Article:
History of National Book Week

National Book Week was set up in response to a 2007 study, commissioned by the SABDC, into the book reading habits of adult South Africans. The statistics revealed through this study and subsequent research, clearly indicated that South Africans do not have a strong reading culture. The results further highlighted how our reading culture is a barrier to the country’s development plans because reading and literacy are at the heart of personal growth and community development. Having as few as 20 books in the home has a significant impact in propelling a child to higher levels of education. Furthermore, children who read are able to easily transcend hurdles often imposed by the low educational levels of their parents, their community’s economics or the political systems of their country.

The results of the 2007 study indicated that:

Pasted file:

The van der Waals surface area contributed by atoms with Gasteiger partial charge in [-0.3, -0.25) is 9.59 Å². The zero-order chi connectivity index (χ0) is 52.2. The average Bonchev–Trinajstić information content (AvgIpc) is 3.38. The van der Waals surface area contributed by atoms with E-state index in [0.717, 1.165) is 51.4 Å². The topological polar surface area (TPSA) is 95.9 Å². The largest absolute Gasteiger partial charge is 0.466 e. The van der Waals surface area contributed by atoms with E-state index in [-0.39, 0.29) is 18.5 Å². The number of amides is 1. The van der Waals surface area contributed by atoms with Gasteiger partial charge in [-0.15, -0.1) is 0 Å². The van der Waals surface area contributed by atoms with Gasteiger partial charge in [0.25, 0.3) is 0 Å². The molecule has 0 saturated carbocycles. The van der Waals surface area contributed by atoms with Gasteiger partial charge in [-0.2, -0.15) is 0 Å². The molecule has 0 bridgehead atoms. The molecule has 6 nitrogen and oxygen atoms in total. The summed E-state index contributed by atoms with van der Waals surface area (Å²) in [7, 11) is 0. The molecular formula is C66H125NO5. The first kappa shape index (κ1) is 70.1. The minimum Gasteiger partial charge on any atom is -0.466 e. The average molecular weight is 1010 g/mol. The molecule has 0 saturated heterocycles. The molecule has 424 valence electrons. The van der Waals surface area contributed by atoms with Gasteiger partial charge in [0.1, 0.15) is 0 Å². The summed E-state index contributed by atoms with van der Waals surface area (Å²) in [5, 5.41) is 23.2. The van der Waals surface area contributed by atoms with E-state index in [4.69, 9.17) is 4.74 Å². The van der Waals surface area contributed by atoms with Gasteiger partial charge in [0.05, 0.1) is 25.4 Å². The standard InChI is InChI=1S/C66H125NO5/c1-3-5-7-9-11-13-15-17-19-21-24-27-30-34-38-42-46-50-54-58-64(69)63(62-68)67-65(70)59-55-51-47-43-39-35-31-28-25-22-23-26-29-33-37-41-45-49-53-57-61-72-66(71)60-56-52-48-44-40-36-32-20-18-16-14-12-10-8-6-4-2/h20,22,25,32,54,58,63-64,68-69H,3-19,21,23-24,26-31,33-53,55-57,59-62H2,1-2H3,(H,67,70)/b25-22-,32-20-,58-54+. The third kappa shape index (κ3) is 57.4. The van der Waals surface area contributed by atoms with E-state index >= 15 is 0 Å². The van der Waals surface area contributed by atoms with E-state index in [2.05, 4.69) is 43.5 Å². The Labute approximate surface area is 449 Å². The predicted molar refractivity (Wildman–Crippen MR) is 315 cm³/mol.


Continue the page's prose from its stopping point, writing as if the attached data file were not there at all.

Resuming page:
• 51% of households in South Africa did not have a single leisure book in their home
  • Only 14% of the population are avid book readers
  • Only 5% of parents read to their children

Further research and analysis undertaken revealed the following:

  • 45% felt that books were too expensive
  • 27% said they do not read because there is no library nearby
  • 22% said that books are too difficult to read
  • Issues of language, lack of time and people find reading boring
  • No coordinated efforts to promote reading in South Africa

This ultimately resulted in the launch of NBW in 2010, made up of an awareness campaign and a programme to be implemented on the ground. Events would aim to promote a key message to encourage reading as a fun activity with each province or location tailoring the programme to meet local demands, with a strong focus on promoting indigenous languages, local authors as well as library awareness and access.

The campaign is a joint initiative between the SABDC and The Department of Arts & Culture (DAC) and has become a dedicated week on the South African calendar.